Summer and Autumn sowing
Do not stop sowing just because spring is past and summer has come. Lots of plants can and should be sown later. The shorter, cooler days of autumn with fewer pests often make the crops better and many sorts can be sown in autumn to germinate extra early next spring.
Our light early summer causes too early blooming in many sorts of cabbage and lettuce. If they are sown in mid-summer instead they yield fine sound crops until late autumn.
Other species grow so quickly that they have time for several crops during the same season, like radishes, egg turnips, lettuce, spinach, Asian leaves. Most plants both annuals and bi-annuals release their seeds in autumn if they are allowed to finish blooming and yield ripe seeds. This is really the best time for sowing root vegetables, lettuces and leaf vegetables like spinach, orach and parsley. No problem if the land is reasonably free of perennial weeds (it is not possible to work the land under these circumstances).
The seeds are not supposed to germinate before winter, spinach, lamb's lettuce and Welch onion, excepted, which winter as seedlings in the southern part of the country. The seeds are supposed to lie in wait for spring and yield earlier harvests than we get from the ordinary spring sowing.
The greatest threat to the seeds is usually not the cold but dampness. Autumn sowing yields as good crops in the north as in the south. It is, however, important to get started early in the north. The survival of Black Seeded Simpson was one of the surprises after "“ 35°C and several snow-storms in spring.
The winter is, normally, no problem to roots like carrot, parsnip, black salsify, salsify et al, if the seeds have been sown in good, well-drained soil. If the ground is already frozen, the seeds are covered with a little sand or compost. Largely, hardy plants with seeds which germinate at quite low temperature can be sown late with happy conclusion. It is not worth the labour to try to sow heat-loving plants like corn, beans, cucumber, squash etc. However, it is true that both tomato and squash have
JULY: It is still possible to re-sow large parts of the spring sowing, radishes of course but also peas, lettuce, rocket, spinach, orach, beet-root, dill, egg turnips, kohlrabi, early carrots etc. In mid July it is also the right time to sow most of the vegetables from Asia. Salad cabbage and other leaf-cabbage sorts like daikon radish get much better quality in autumn.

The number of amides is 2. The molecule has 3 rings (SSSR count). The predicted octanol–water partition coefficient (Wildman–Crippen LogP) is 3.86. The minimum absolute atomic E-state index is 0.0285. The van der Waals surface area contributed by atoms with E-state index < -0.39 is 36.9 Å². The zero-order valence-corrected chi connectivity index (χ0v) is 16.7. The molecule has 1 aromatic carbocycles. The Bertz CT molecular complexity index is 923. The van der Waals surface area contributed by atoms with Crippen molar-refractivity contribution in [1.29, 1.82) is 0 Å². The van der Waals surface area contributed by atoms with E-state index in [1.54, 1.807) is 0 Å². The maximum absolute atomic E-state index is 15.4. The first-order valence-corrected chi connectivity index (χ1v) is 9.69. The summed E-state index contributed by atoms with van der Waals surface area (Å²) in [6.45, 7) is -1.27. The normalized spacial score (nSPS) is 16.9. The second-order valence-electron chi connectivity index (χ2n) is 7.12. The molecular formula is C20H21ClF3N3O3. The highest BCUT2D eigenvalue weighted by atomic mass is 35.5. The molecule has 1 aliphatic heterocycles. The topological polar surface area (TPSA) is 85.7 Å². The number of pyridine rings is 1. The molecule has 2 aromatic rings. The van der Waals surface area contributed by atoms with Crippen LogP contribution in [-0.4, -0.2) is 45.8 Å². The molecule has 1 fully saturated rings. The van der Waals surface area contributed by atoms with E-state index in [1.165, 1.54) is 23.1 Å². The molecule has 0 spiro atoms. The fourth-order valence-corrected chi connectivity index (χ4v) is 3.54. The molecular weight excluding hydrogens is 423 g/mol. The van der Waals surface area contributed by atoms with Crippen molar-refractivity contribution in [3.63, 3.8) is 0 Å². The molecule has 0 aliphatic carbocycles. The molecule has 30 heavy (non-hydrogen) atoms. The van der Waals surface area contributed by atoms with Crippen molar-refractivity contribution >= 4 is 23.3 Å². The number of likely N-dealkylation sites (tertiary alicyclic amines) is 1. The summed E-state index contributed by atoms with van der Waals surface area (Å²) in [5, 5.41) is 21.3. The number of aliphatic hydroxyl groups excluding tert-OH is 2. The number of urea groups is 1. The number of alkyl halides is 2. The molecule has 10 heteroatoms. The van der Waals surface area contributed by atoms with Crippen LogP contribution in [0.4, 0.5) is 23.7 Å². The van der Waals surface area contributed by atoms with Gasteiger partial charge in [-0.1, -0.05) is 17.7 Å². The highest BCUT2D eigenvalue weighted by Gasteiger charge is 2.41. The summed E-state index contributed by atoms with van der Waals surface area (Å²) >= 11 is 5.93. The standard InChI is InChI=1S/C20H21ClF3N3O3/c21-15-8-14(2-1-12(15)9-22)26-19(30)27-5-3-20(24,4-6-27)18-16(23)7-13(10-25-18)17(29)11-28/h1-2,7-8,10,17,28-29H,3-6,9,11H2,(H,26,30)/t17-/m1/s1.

Fast-growing flowers and herbs can also be sown to get longer flowering time and crops of fresh herbs like marigolds, Gypsophila, poppy, cress, summer savory, chervil, chilantro et al.
september. Akleja, berglin och doftviol är några exempel.
AUGUST: The Asian leaf vegetables have time to yield another crop in September-October. One or two batches more of radishes, the best of the year. Spinach and lamb's lettuce for wintering should be sown now. Many bi-annual and perennial flowers germinate best if they are sown now during August-September. Columbine, Mountain flax and Scented violets are some examples.
SEPTEMBER: It is not yet too late too sow spinach and Lamb's lettuce in plots in the south and in green houses further north. It is time to sow radishes and Asian leaves for a late crop in the green house now when there is space for them in there again. Loose leaf lettuce also grows a bit more too yielding leaves during late autumn, wintering and shaping fine plants already in March-April before the tomatoes and cucumbers take over in the green house again. After sowing Welch onions in plots in September, they yield very early onions in spring if the winter has not been too unmerciful.
The cloves of garlic should be planted too.
OCTOBER: In the north the big autumn sowing for wintering is going on, carrots, salsify, black salsify, leaf- and root parsley, root of burdock, dill, lettuces, orach, even beet-root succeeds occasionally.
Among the flowers corn flower, marigold, Godetia, Gypsophila, California poppy etc usually handle the winter without problems.
NOVEMBER: The same sorts as in October but even farther south.
Summer- and autumn sowings have not been especially researched yet. Those times and sorts we give examples of are from our own experience. There is a lot we have not tried yet and we call on all interested parties to go on experimenting. The greatest advantages of autumn sowing are that a large part of the sowing is already done in autumn and the harvest can begin that much earlier next year. The greatest disadvantage of autumn sowing is your fingers getting cold.